Saturday, September 5, 2009

Looks Like I Need to Change My Banner

I'll write up a complete blog on this soon, but here's what you need to know:

I RAN 1.5 MILES STRAIGHT TODAY!!!!!!!!!!!!!!!!!

Great, so what do I do now?

Why We Need Health Care Reform

Note from Ronnie: I'd like to present as many different views as I can over the coming months about this debate on Health Care Reform. To see previous posts, "Health Care We Can Afford? Not Likely." and "Your Health or Your Wallet? The Choice is Yours" please click here and here. If you would like to submit a blog on this topic, please contact me and we may be able to use your commentary. Comments and questions are encouraged, I just ask that you keep them constructive and respectful. Thanks.

This blog post is brought to us by Christina. She says "I live in Wichita, KS. I have 3 children, Haley (15) Lauren (6), and Dominic (4). Haley has has Cystic Fibrosis and was diagnosed when she was 8 weeks old. I also work as an advocate for people with disabilities and I love my job. My hobbies include reading, and writing. I write quite a bit I have journals, and blogs, and I keep notebooks all over the place in my house, car, and at work and jot down my thoughts constantly. I also twitter and my user name is @advocate4all. My personal blog is and I just recently started an advocacy blog at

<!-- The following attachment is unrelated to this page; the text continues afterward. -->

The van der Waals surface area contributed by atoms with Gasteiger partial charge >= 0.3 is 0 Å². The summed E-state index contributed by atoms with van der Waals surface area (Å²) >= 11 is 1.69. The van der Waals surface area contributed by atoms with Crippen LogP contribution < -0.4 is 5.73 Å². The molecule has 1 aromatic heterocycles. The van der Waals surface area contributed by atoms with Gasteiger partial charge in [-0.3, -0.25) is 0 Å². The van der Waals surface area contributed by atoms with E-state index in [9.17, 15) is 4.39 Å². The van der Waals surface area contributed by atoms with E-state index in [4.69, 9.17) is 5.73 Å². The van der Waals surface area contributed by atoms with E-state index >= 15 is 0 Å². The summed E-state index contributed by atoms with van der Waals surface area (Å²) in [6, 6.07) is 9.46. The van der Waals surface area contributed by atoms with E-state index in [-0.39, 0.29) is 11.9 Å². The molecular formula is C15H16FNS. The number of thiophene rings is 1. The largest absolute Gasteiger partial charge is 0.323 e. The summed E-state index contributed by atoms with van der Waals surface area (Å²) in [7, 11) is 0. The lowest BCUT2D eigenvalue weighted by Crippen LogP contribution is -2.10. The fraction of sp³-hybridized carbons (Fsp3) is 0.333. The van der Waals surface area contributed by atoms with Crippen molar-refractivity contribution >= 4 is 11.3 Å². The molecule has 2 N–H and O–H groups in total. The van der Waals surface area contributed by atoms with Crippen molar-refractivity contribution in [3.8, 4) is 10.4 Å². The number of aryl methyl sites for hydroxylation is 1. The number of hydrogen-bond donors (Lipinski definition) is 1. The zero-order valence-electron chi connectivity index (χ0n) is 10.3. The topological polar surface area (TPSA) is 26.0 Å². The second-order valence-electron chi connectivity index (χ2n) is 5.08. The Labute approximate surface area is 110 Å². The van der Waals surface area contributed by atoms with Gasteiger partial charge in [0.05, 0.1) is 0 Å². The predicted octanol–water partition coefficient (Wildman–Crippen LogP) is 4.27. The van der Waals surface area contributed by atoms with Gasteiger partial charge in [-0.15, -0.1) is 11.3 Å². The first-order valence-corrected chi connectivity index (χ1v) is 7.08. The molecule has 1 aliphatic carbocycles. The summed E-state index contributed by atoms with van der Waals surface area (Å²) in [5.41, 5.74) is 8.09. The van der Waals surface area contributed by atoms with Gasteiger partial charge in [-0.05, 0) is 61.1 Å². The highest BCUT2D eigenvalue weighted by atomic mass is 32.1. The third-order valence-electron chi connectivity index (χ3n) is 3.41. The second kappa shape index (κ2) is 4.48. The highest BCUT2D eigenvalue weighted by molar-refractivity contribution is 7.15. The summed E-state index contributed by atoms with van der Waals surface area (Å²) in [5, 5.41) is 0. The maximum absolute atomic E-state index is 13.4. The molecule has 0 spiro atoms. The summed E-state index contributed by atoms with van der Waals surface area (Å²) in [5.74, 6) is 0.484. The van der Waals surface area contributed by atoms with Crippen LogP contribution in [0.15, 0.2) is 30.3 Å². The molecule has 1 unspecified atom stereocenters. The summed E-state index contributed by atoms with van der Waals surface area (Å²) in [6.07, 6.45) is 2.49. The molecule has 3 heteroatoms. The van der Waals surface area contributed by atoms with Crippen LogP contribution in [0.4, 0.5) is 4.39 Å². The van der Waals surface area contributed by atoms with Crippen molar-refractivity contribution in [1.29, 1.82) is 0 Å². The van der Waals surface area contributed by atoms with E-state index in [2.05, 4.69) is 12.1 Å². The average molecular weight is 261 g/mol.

(Whether you are for or against reform please read)

The health care reform debate has created a great division in this country. I believe that the fact that I work in the Social Services field and have a daughter with Cystic Fibrosis gives me a special viewpoint of the debate. I already knew this country was in desperate need of health care reform before I had heard of Barack Obama. Even so, I have been accused of drinking the Obama Kool-Aid. What I do know is that there is a huge gap between people who qualify for Medicaid or Medicare and people who are able to obtain health insurance through an employer.

Here are some facts. According to the US Census Bureau in 2007 the number of people covered by private health insurance was 67.5%. Also, according to the US Census Bureau in 2007 the poverty rate in the US was 12.5% and therefore those people qualify for Medicaid. So this means that in 2007 20% of people were without and/or had no access to healthcare coverage. Another interesting statistic is that 1 in 3 people will become disabled before they retire.

I happen to work for a non-profit agency that works with people who have a disability(s). Most of these individuals became disabled during their adult years. These people were not born with their disability(s) they obtained them through an accident, or an illness, etc. Once people have a disability their choices become very few. They can A) receive disability payments and Medicaid and live well below the poverty level, B) be lucky enough for employer to actually hire them despite their disability and offers health insurance to boot or C) go to work for themselves and not be able to obtain health insurance because they have a pre-existing condition.